Tuesday, June 17, 2008

A Disturbing Change In AMD's Routine

AMD has two Analyst Days each year for the past three years. Apparently this year will be different.

2007: Technology Analyst Day - July 26; Financial Analyst Day - December 13
2006: Technology Analyst Day - June 1; Financial Analyst Day - December 14
2005: Technology Analyst Day - June 10; Financial Analyst Day - November 9

If you look at AMD's current schedule you'll notice something peculiar.

2008: Analyst Day - November 13

The late date would correspond to the time of year when AMD normally holds the Financial Analyst Day. If AMD were merely running a bit behind they could have pushed the Technology Analyst Day back to August but they didn't; it seems to missing from the schedule completely. Secondly, AMD doesn't call it the Financial Analyst Day which would suggest that it includes both. The most generous explanation would be that AMD has decided to combine the two days as a cost saving measure. This seems unlikely to me though since AMD has made no announcement to that effect. Presumably if there were a cost savings worth noting then AMD would be happy to say so.

The second possibility is that AMD is avoiding the Technology Analyst Day because they have nothing worth talking about. In other words, they've essentially escalated a policy of no information. I'm not sure though that that explanation is the best. AMD could easily make a half hearted attempt at a Technology Analyst Day which would probably include Shanghai demos, either information or demos of the next generation GPU's, plus information about 45nm, HKMG, the expected hex core chips, and DC 2.0. In other words, AMD could come up with a number of things to talk about if that is all they wanted to do.

I can think of a couple of other possibilities. One is that AMD is aware that their financial issues are the most pressing but AMD probably has nothing substantial to mention. The Q1 Earnings report ducked the question of what Asset Smart is and we'll probably see a repeat of this at the end of Q2. It would not surprise me if it took until November for AMD to have something substantial to talk about in terms of finances and earnings outlook. For example, that NY FAB deal doesn't seem that pressing now but by November the deadline for option on it will be just a little over two quarters away. Perhaps AMD doesn't know today but by November they should be able to say whether the deal is going through or they have to let it go. Secondly, if AMD really is going to make any headway in reducing losses they will have done it by November and have at least a starting track record to point to.

However, I doubt finances are the whole reason. Another reason probably has to do with the fact that the roadmaps from the last two Analyst Days have turned out to be fiction. There are currently no dual cores based on Barcelona. There is neither a Bobcat nor a Bulldozer scheduled for 2009 and in fact we currently have no idea when they might arrive. The contradictions seem to pile up with the introduction of the MCM hex core idea with 12 cores. Surely this would be a stopgap for the server market until Bulldozer. Yet we then have indications that Bulldozer will be made on 45nm technology. This seems strange to me because delaying Bulldozer past mid 2010 would seem to prevent a 45nm release unless AMD's 32nm has been delayed as well to 2011. This too however seems unlikely since we know that IBM is still talking about 32nm at the end of 2009. I guess confusion is bound to happen though when you scratch two roadmaps in a row.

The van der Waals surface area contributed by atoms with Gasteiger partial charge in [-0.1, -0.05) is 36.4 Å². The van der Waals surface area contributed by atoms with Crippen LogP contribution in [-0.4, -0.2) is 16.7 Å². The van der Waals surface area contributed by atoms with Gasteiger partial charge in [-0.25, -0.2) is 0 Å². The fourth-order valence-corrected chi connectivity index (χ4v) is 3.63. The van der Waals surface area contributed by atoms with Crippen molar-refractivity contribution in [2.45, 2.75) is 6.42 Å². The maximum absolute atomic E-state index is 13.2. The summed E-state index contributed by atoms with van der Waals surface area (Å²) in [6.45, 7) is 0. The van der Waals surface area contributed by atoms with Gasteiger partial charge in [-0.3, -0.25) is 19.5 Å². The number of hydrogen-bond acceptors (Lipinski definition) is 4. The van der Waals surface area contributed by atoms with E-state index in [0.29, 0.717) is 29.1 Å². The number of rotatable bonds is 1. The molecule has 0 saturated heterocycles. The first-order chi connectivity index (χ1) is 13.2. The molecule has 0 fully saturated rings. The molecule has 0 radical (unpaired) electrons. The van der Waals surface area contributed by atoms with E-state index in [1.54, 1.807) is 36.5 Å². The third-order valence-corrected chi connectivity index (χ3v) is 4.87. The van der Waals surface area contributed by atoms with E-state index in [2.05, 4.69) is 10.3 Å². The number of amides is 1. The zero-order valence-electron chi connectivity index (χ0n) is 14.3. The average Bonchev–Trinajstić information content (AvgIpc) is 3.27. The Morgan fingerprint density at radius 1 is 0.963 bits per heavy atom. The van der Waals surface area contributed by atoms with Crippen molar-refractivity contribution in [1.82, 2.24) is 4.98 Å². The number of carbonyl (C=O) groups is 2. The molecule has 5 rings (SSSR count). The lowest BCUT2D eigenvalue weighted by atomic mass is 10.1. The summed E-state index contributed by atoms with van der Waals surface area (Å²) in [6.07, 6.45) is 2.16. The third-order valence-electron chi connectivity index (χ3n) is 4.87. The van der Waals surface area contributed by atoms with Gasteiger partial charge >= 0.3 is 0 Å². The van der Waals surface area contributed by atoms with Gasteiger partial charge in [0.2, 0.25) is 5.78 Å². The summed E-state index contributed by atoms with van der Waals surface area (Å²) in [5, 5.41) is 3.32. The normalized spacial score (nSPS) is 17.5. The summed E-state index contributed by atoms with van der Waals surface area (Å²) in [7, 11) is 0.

I have also been wondering if AMD is going to put any improvements in the 2009 version of Shanghai or whether it is just a change to HKMG. In hindsight, it would have helped quite a bit if AMD had just put in a couple of improvements with Revision F in mid 2006. And, right now it certainly looks like Shanghai won't be changed much from Barcelona. Yet AMD had to know in 2007 that Barcelona had problems and also must have known that Penryn was an improvement on C2D and that Nehalem was on the way. It is possible that AMD decided then to make some improvements before the design had to be locked by late 2008 or early 2009. It is arguable that AMD didn't know that C2D would be that much of an improvement until it was too late to do anything more with Revision F and that at that point all AMD could do was hope for something better with Barcelona. This time around though the plea of ignorance would not be valid. So, the real question is whether AMD has enough spare bodies to work on a Shanghai bump. But AMD simply may not have the resources to spare.

If AMD really does have anything substantial on the burner then I guess we'll hear about it in November. I certainly hope we don't see another two rounds of minor upgrades that let Intel move further and further ahead and end up hoping for a big jump with Bulldozer as we did for Barcelona. I suppose there is room for hope but there is currently a lot more room for skepticism. Intel on the other hand is in a much better position. If Nehalem were not quite what was expected then Intel could simply extend Penryn until later in 2009 when the next upgrade of Nehalem would be due anyway. In fact, you could even argue that Intel has two safety nets since even the 65nm C2D's are ahead of AMD. However, I doubt Intel needs that much margin of safety since there doesn't seem to be anything wrong with Penryn.

8 comments:

Pop Catalin Sever said...

It might be possible that AMD doesn't want to give Intel a 6 months peek at their forthcoming technologies so that Intel may have time to react by the time Nehalem is released at the end of the year.

We all know how Intel reacts to AMD technologies, for example 'Dual Core', Intel scrapped a design with 2 dies on one CPU to counter AMD's lauch of Dual Core Athlons/Opterons.